When an employer dismisses an employee, they should give them notice of when their job will end.
3. Notice pay
In most cases, the person who's been dismissed is entitled to the same pay they'd normally get if they work their notice period.
The employee's final pay may be different from their usual monthly or weekly pay because of things like:
- how much holiday they’ve taken
- money being deducted for training courses
- being off work or on furlough
They may need to get paid other outstanding money, for example bonuses or pay for working overtime.
Dismissal without notice for gross misconduct
An employer can dismiss an employee without giving notice if it's because of gross misconduct (when an employee has done something that's very serious or has very serious effects). The employer must have followed a fair procedure.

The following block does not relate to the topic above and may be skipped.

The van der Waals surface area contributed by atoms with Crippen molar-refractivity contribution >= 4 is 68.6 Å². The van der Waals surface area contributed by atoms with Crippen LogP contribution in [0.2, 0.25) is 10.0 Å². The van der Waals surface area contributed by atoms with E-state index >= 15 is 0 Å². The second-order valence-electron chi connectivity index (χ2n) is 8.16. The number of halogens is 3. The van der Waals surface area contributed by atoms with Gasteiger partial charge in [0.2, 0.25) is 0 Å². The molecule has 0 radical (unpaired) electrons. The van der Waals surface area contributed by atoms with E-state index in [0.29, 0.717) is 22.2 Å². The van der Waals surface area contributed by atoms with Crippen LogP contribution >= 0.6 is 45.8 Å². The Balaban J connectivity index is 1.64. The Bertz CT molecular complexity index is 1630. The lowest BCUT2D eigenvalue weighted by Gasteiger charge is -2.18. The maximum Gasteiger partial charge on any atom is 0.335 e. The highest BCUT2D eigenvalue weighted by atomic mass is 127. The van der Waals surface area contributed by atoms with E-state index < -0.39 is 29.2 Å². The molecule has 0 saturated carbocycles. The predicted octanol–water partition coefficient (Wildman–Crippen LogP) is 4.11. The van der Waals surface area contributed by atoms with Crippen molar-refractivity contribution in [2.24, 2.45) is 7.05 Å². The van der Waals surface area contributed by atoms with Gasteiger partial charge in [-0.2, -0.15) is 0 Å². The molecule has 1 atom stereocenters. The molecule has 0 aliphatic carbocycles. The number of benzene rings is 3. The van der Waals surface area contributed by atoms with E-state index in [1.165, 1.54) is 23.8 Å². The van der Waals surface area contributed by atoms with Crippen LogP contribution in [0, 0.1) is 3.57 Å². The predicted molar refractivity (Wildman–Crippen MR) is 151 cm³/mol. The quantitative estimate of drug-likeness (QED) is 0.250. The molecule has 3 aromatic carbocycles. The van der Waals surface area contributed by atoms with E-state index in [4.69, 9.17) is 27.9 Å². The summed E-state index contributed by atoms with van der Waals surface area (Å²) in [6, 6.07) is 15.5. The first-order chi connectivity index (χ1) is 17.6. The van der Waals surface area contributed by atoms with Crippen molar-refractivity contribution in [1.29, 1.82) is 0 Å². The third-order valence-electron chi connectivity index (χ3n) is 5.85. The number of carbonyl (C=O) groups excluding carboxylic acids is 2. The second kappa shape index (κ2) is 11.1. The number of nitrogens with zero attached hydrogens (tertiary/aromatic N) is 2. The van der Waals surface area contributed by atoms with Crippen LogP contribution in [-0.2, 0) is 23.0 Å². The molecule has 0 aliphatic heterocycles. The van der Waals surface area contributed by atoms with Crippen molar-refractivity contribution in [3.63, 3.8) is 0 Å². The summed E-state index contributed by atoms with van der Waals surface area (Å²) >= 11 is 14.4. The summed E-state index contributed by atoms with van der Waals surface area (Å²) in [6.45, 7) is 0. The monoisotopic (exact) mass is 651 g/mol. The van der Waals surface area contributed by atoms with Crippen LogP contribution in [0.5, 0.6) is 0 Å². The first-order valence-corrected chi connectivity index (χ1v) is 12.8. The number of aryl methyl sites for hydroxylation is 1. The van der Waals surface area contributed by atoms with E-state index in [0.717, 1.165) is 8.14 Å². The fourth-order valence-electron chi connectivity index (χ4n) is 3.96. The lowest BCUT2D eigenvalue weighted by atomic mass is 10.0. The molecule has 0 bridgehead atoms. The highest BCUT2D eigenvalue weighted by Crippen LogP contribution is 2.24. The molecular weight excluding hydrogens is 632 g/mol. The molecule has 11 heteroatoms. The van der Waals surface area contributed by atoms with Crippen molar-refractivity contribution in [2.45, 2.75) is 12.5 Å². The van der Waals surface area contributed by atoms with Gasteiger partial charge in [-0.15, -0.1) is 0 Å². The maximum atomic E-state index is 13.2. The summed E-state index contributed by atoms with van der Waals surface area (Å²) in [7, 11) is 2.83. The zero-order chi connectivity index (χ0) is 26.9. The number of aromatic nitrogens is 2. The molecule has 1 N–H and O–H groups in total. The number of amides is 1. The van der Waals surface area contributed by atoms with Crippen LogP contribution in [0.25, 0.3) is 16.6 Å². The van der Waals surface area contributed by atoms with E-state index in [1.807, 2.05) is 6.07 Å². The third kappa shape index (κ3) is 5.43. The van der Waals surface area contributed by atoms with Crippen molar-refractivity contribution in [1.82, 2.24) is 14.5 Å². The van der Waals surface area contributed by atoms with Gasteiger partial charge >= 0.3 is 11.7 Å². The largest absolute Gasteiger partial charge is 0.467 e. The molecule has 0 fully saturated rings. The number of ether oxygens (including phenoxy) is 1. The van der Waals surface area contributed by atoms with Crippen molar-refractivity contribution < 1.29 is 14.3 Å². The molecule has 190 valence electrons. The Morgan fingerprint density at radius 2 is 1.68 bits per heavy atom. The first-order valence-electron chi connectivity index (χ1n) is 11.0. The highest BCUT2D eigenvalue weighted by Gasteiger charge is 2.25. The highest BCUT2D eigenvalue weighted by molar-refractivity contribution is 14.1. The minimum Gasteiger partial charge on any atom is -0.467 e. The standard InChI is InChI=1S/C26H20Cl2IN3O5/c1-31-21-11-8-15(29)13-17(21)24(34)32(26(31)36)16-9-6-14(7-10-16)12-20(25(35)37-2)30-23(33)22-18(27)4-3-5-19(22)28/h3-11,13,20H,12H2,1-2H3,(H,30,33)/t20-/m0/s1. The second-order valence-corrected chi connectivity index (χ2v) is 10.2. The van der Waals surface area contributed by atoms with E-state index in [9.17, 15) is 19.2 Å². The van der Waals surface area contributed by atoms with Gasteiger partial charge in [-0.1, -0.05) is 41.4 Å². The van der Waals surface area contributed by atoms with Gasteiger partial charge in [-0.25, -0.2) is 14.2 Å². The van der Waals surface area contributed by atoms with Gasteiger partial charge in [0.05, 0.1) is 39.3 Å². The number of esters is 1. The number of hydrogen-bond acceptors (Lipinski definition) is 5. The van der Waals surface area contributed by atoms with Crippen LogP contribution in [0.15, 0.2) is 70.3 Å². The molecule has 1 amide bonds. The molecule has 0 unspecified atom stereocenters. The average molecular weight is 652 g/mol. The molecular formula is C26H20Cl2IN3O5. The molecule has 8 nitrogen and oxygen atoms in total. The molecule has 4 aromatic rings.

When an employee is dismissed for gross misconduct, they:
- leave immediately
- do not have a notice period
- do not get paid notice pay
There are some things the employer must still pay them for. These include:
- any work they have not been paid for yet
- any holiday they have built up ('accrued') but not used by the date they leave
- any expenses they're owed
The employer may also need to pay them for other work benefits, unless their contract says something different.